Josh Barro, an opinion writer for the New York Times writes:
When we hire people to come into our homes to do these things, the labor is counted as part of the economy and subject to tax. If I pay you to watch my child and you pay me to watch your child, we both owe income tax. If you and I each watch our own children, the I.R.S. collects nothing — even though we have done substantially the same work for the same benefit. This tax preference for housework over paid work creates a significant distortion: Some people (mostly women) choose to stay home when, absent tax considerations, they might work outside the home instead.
This is in regards to President Obama’s speech about the proposed tax credit for working families for up to $3000. Conservatives have criticized the plan because the tax credit would not apply to families where one spouse is a stay at home parent.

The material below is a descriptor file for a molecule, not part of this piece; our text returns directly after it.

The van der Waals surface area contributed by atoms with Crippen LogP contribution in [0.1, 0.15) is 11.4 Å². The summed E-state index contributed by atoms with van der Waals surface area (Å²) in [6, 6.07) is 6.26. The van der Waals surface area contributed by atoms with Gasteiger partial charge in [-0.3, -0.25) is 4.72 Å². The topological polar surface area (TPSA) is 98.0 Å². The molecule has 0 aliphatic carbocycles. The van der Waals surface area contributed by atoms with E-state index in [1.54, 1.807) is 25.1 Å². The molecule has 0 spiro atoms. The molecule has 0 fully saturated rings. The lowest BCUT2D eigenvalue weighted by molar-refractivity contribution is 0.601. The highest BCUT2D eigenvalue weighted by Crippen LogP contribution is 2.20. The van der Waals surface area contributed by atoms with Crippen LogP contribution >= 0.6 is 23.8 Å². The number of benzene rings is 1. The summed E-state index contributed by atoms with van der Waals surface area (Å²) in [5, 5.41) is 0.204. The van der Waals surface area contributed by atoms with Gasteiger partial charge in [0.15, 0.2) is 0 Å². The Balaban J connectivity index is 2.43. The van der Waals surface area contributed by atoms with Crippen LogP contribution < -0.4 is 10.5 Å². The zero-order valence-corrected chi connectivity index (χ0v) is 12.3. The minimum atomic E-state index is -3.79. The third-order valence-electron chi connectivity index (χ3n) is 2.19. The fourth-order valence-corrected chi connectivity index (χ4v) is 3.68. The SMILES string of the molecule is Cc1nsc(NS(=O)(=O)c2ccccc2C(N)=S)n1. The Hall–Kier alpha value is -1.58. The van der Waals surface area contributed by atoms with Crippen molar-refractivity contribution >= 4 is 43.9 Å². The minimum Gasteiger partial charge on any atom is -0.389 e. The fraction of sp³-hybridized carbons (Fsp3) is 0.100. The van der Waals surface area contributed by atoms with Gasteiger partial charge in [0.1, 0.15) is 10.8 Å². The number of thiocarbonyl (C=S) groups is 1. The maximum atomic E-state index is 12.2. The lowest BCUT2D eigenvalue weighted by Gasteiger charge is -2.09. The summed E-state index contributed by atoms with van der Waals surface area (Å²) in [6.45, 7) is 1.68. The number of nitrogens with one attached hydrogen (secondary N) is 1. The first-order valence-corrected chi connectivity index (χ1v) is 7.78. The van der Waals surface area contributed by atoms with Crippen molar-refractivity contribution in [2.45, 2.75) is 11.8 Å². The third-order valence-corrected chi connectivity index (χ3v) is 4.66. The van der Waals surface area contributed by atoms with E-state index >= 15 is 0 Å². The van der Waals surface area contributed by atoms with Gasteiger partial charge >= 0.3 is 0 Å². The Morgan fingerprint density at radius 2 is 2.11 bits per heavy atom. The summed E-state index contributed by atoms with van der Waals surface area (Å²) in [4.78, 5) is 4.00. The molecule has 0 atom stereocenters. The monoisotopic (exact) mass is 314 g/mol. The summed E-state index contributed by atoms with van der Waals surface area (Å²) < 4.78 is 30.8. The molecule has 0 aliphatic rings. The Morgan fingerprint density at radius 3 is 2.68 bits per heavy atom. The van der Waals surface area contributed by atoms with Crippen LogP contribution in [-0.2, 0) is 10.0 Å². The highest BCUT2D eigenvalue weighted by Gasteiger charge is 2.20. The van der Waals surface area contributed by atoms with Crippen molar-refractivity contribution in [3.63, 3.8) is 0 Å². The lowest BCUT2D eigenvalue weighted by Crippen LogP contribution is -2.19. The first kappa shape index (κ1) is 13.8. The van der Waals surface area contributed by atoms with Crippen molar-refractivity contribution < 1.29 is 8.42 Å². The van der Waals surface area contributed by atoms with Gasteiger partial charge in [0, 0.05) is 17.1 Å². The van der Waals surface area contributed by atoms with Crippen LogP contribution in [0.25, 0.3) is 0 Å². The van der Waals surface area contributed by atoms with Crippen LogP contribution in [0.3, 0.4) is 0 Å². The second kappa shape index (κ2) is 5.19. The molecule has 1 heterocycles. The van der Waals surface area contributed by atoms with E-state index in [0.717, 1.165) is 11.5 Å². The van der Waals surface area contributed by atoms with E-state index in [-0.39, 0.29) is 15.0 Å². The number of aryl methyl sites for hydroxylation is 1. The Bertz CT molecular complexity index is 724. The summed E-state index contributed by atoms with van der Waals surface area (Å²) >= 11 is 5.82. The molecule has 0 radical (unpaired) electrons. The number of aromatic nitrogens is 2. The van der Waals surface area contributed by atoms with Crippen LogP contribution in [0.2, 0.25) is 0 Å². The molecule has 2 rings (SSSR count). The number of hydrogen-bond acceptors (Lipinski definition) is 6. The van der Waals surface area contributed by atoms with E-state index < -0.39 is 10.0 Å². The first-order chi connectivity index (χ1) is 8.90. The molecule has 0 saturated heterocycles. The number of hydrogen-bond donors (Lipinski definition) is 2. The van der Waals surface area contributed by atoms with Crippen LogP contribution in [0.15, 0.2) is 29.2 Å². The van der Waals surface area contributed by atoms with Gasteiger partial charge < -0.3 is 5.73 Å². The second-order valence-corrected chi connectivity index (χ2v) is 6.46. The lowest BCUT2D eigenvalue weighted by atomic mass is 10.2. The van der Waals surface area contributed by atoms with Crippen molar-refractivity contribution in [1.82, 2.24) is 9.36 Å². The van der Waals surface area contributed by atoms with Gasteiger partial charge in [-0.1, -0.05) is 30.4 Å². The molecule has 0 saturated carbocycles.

In Josh’s bizarro world, because the other parent is not working, the government is unable to collect the taxes and so, by default, that is a tax credit. He expands on that to suggest that there are larger implications because the stay at home parent might do home repairs, remodels, and other work that could go to contractors, depriving the IRS, and the Government out of revenues.
Let me see if I understand this: If you want to be a stay at home parent to raise your kid, this is a tax credit, but also a detriment to the economy because the stay at home parent is not generating income that could be used to pay for other services?
Barro Economics? More like Bozo economics.